The United States has been at odds with Iran since the nation’s Islamic Revolution in 1979, wherein the ruling dynasty that was supported by the United States was deposed by the Grand Ayatollah Ruhollah Khomeini’s Islamic Republic. Today, Iran and the United States remain locked in an idealogical battle of wills, with Iran directly funding terror organizations the world over through its Al Quds force, and the United States working to support its allies and interests in the Middle East.


The mock Nimitz-class aircraft carrier was first built by Iran in 2013 and completed in 2014. At the time, the large vessel was described as a movie prop. In February of 2015, however, the vessel, which isn’t as large as a real Nimitz-class carrier but was clearly modeled to resemble one, was then used as a target in a series of war games Iran called Great Prophet IX.

The barge-in-aircraft-carrier-clothing was then repaired once again in 2019 and just a few weeks ago, the newly refurbished vessel was towed out into the Strait of Hormuz for another bout of target practice. The Strait of Hormuz is the only route between the Persian Gulf and the open ocean, making it an extremely important waterway in the global oil supply chain. Experts estimate that something in the neighborhood of 20% of all the world’s oil passes over the Strait of Hormuz.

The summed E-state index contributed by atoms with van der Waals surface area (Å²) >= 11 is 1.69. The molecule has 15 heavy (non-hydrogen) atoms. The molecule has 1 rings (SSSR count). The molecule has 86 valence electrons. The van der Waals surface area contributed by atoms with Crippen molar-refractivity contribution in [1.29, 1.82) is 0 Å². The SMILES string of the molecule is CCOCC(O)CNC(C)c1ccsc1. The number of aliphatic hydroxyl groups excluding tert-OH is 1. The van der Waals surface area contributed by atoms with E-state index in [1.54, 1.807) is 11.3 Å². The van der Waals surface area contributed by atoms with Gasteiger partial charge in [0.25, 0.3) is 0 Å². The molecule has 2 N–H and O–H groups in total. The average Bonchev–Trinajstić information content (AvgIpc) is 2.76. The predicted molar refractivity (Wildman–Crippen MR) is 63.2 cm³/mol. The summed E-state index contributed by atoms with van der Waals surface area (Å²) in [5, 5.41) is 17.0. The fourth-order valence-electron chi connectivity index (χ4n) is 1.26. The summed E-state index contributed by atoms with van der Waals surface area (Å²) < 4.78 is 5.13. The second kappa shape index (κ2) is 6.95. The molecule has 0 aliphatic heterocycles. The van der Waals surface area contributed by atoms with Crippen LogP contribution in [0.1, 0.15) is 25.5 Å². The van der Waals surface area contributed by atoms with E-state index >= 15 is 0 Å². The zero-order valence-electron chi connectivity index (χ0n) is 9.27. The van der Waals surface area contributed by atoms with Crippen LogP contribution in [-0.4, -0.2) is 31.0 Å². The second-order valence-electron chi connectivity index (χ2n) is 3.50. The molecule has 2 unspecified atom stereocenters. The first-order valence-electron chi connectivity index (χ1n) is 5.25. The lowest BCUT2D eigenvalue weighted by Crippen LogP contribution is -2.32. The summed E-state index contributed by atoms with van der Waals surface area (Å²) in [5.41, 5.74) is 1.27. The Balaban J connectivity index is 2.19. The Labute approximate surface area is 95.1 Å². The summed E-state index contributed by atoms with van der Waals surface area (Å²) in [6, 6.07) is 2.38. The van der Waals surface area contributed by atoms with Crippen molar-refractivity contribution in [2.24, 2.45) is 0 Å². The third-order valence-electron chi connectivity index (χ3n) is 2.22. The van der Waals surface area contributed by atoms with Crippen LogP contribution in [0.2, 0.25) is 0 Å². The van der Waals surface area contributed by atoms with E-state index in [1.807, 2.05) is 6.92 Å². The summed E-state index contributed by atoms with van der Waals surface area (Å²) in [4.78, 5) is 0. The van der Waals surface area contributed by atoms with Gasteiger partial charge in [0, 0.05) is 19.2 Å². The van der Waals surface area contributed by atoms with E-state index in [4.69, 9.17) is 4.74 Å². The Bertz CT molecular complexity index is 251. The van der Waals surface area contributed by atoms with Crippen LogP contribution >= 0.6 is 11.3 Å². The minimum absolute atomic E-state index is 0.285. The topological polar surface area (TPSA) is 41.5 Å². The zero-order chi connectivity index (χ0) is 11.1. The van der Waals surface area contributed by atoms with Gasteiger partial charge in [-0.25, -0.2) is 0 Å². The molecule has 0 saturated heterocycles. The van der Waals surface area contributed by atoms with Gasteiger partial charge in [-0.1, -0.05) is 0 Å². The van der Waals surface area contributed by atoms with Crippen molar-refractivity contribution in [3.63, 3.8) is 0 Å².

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Because of the waterway’s immense importance and it’s proximity to Iran, the Strait of Hormuz is a common site of overt acts of aggression between the U.S. Navy and Iran’s Revolutionary Guard.

And indeed, as we often see Iran threaten to do to America’s real aircraft carriers, Iran TV aired footage of commandos fast-roping onto the deck of the ship from helicopters, as well as fast attack boats swarming around the hulking structure. The spectacle was dubbed “Great Prophet 14,” and culminated with firing on the floating barge with a variety of missiles.